Case law update
IPA Insolvency Practitioner newsletter, January 2022
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An insolvency case law update prepared by Alison Kirby, Associate Director at Manolete Partners PLC.
Robinson v Liverpool University Hospital NHS Foundation Trust and Mercier
This is an unreported case from Liverpool County Court and is a reminder of considerations for any expert to apply when approached to act as an expert witness. In this case a third party costs order was made for wasted costs in the sum of £50,543.85 payable by the expert to the Defendant. It is a reminder for experts to accept only instructions of which they have recent, relevant expertise.
The Issues Before the Court
The Claimant (C) brought a claim for dental negligence against the Defendant (D) for hospital treatment that she received. C was referred from a General Dental Practitioner (GDP) to an oral and maxillofacial surgeon (OMS) who undertook the work. The OMS only removed two of the three teeth referred for extraction.
The Expert (E) argued that no reasonable dental surgeon could have concluded that the third tooth did not need extraction and was restorable. Following E’s evidence at trial, C withdrew her claim.
Decision and Reasoning
D sought a third party costs order. The jurisdiction is found in Section 51(1) and (3) of the Senior Courts Act 1981 and is supplemented by CPR 46.2 and allows the Court to determine by whom and to what extent costs are to be paid. These provisions confer jurisdiction in respect of third party costs in the County Court, High Court and Court of Appeal.
The basis of the Order sought against E was that D’s costs would have been avoided, but for E’s conduct. E was a GDP and had had no experience of the removal of teeth under general anaesthetic since 2000. As such, it was argued, he should not have been expressing expert opinion about the standard of care given by an OMS.
The Judge agreed, finding that upon receiving instructions, E should have recognised that he did not have the recent or relevant experience to comment upon whether an OMS, who was exercising a different role to a GDP had made errors amounting to negligence.
The Judge found that E had shown a flagrant disregard for his duties to the Court and had done so from the outset in preparing a report, but for which, C’s claim would not have been brought.
The Judge made an exceptional ruling, that all of the costs sought in D’s costs budget had been caused by E’s disregard for his duty and would be paid by E to D to reimburse D for his wasted costs.
Expert evidence, and the lack of assistance it provided the court, was also the subject of some paragraphs in the recent High Court Case of Reynolds (as liquidator of CSB 123 Ltd) v Caroline Stanbury  EWHC 2506 (Ch). The Applicant’s expert evidence “did not stand up to close scrutiny” and “his oral testimony failed to comply with his overriding duty to assist the Court”.
Sections of this case are a ‘must have read’ for any expert witness.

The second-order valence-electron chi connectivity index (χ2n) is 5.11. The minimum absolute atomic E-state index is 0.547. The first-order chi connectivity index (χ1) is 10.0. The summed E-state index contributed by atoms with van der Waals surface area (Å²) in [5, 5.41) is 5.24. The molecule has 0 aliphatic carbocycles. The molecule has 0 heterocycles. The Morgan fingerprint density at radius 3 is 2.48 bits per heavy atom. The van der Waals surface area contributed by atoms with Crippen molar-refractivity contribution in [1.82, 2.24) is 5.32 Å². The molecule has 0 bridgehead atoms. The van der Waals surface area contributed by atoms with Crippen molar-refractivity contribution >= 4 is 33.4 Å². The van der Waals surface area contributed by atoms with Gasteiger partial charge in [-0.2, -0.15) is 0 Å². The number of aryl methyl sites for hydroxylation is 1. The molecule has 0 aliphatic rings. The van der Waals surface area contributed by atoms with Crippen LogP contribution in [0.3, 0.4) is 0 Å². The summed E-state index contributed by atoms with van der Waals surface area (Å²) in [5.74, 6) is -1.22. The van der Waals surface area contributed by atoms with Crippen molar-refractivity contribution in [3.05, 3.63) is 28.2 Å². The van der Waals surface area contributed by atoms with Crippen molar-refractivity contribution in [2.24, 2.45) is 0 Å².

Patisserie Holdings PLC and others v Grant Thornton UK LLP  EWHC 3022 (Comm)
In the continuing interlocutory skirmishes between these parties, there has been an unsuccessful application for disclosure of all audit files or working papers under PD 51U.5.11, PD 51U.9.4 or CPR 3.1(2)(m).
The Issues before the Court
The relevant sections of the procedural code as summarised as:
- PD 51U.5.11 requires a party to disclose documents to another party where it is necessary to understand the claim or defence they have to meet; and
- PD 51U.9.4 allows the Court to make an order for Extended Disclosure in stages; and
- CPR 3.1(2)(m) gives the Court power to take any step or make any order to manage the case and furthers the overriding objective.
Decision and Reasoning
The Judge drew the following conclusions:
- PD 51U.5.11 must be interpreted narrowly and in line with the overall purpose of PD 51U. the Claimants argued that they needed the disclosure to formulate their reply and referred to the Defendant’s defence complaining of lack of particularisation. However, that was not replying to a substantive issue raised by the defence, but was part of the Claimant’s original case. To interpret PD 51U.5.11 broadly would cut across the structure of PD 51U which requires a focussed Initial Disclosure, and after that the Court decides whether Extended Disclosure is reasonable and proportionate. Therefore, this application did not and could not fall within PD 51U.5.11.
- While PD 51U.5.11 requires parties to act constructively and seek to agree matters, however, this was premature. The application was premised upon PD 51U.9.4, on the basis that the disclosure model and the Issue had been agreed in the draft disclosure Review Document and therefore formed part of an Extended Disclosure Order. However, the Court decided that merely because the documents went to an Issue agreed between the parties, in making an order at this early stage, would be failing in the Court’s obligation to manage the disclosure process as contemplated by PD 51U.
- It followed, that the Court’s inherent jurisdiction in CPR 3.1(2)(m) should not be exercised in a way that disapplied PD 51U and its specific purpose of achieving a structure and rules limiting disclosure to what is reasonable and proportionate.
In a final conclusion, the Judge decided that even if she were wrong on the jurisdiction, on the facts and evidence the Claimants had not made out a case for disclosure of the documents sought either under PD 51U or the Court’s residual jurisdiction.
Content courtesy of IPA corporate partner Manolete Partners PLC.